Mad! Anbefaler Wine Shield til sine lesere i sitt februar nummer 2013!
«Jeg har testet Wine Shield over flere uker i en travel arbeidssituasjon og har funnet at den bidrar til å holde vinen fersk lenger. Wine Shield bruker en av fysikkens enklere prinsipper og legger lokk på vinen slik at oksygenet ikke slipper til. Derfor er det heller ingen steder for vinens flyktige aromaer å forsvinne. Den er enklere i bruk og sikrer bedre kvalitet på vinen enn alternative løsninger som vakuum og gass. Behovet for opplæring er også minimalt og du kan enkelt se om den ligger som den skal. Jeg opplever Wine Shield som velegnet både i restauranter med høyt volum og til sporadisk hjemmebruk. Wine Shield gjør at HORECA kan tilby et bredere utvalg av vin som selge pr glass. For best effekt anbefaler jeg at du benytter Wine Shield til unge friske viner som holder seg fersk enda lenger. Wine Shield er en rimelig løsning som betaler seg selv ved at det reduserer svinnet på vin som selges pr glass samtidig som resultatet på bunnlinjen økes»
André har tidligere drevet flere velkjente restauranter og hotell slik som Oro Restaurant & Bar i Oslo og Munkestuen i Bergen. Sammen med sin kone stod han også bak gourmetsatsningen ved Ronnums Herrgård i Sverige. Han har ved to anledninger deltatt i NM for vinkelnere. André har lang internasjonal erfaring og har foruten i Norge arbeidet i Spania, Sveits, Sverige, og England. I tillegg til sin profilerte restaurantspalte i VG har André også vikariert som vinekspert i samme avis og har ukentlig vinspalte på Radio Prime.
Wine Spektator siden1983: Først som Managing Director, så Executive Editor og nå Editor at Large.
Han siste bok: Wine Spectator's Essential of Wine
...What is the best way to keep an opened bottle of wine if you can’t finish it all in one sitting?
So far the arguments over what works have centered on several techniques, all designed to protect the wine from exposure to air, because it’s the oxygen in the headspace inside the bottle that robs a wine of its freshness.
A new product looks like a workable solution – at least my few experiments with it have proved successful. It’s called the Wine Shield.
At first I had a problem getting the shield to flop onto the surface, but once I got the technique down, it worked fine.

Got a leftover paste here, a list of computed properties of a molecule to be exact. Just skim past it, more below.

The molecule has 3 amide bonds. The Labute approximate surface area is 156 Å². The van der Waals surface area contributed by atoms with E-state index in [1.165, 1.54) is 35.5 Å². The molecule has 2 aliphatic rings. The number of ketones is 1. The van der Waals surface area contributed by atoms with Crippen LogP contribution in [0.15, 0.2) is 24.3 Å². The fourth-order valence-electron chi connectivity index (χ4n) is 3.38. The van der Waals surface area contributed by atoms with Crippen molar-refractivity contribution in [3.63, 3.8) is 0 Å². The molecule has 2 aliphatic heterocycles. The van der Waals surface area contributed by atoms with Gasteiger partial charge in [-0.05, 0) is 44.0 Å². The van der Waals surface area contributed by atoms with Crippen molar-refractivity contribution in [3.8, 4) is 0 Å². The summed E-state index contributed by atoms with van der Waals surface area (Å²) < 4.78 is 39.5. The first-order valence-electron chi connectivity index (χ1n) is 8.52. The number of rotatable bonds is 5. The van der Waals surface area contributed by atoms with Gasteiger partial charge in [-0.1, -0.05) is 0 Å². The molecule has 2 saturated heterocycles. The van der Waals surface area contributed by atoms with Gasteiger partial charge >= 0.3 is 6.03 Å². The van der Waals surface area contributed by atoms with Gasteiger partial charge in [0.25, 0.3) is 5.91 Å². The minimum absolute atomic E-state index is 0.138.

I tried the Wine Shield on three bottles – a Washington Riesling under cork, an Oregon Pinot Noir And an Australian Shiraz under twist‐off caps. I tasted a glass and poured off some more wine to leave a half‐filled bottle.
After about an hour, I applied the disks and stoppered the bottles. Four days later, all the wines tasted exactly as I described in my original notes.
When I was setting up the wine by the glass list for the Baker and Banker Restaurant in San Francisco I did a lot of research on wine preservation products.
At Baker and Banker, we serve 25‐30 wines by the glass, and the Wine Shield is the best product so far.
Over the years I have used a variety of products; I tested the Wine Shield and fell in love with it. To my mind now, it is the only thing that works.
Vinner av American Wine Blog Awards
Prominent wine blogger and industry expert Jeff Lefevere of GoodGrape.com published this review of Wine Shield at his portal:
Using two bottles of an identical red blend (the appropriately called HOUSE WINE from The Magnificent Wine Company), I put a half bottle under the Wine Shield for five days and tasted it against a freshly opened bottle.
Color me surprised. I’m an avowed Vacuvin and refrigeration guy, so the notion of keeping a bottle of wine out on the countertop created more than a hint of skepticism. Yet, five days later not only was the wine preserved by the Wine Shield perfectly potable, but I’d dare say that is had imperceptible levels of degradation. It merely tasted as if it had been nicely decanted next to the freshly opened bottle. The nose was still delightfully intact, the fruit was abundant and the tannins had softened to a smooth, fine grain.
As part of their National Restaurant Association convention coverage, the Chicago Sun-Times interviewed Aaron Snyder, CEO of From the Source LLC and USA distribution partner for Wine Shield
One area that’s booming is wine “preservation.” No one, least of all restaurants, wants to waste wine. Still, restaurants end up pouring out between 5 and 15 percent of their wine, said Aaron Snyder of Wine Shield.
While other companies displayed sleek, temperature-controlled wine preservation and dispensing machines, which can cost as much as $20,000, Snyder, of Las Vegas, presented a lower-tech and, he said, more effective option. The flexible Wine Shield, made of a food-grade material, acts as a floating lid inside the open bottle, preventing oxidation and keeping wine tasting fresh for five days – and even longer for refrigerated white wines.
I have been using the product at our Restaurant for several months now and I would not hesitate to recommend it to others, and have done so. Simple to use and more effective than either gas or vacuum-pump in both effectiveness and cost, they have saved us a significant sum.
What’s not to like?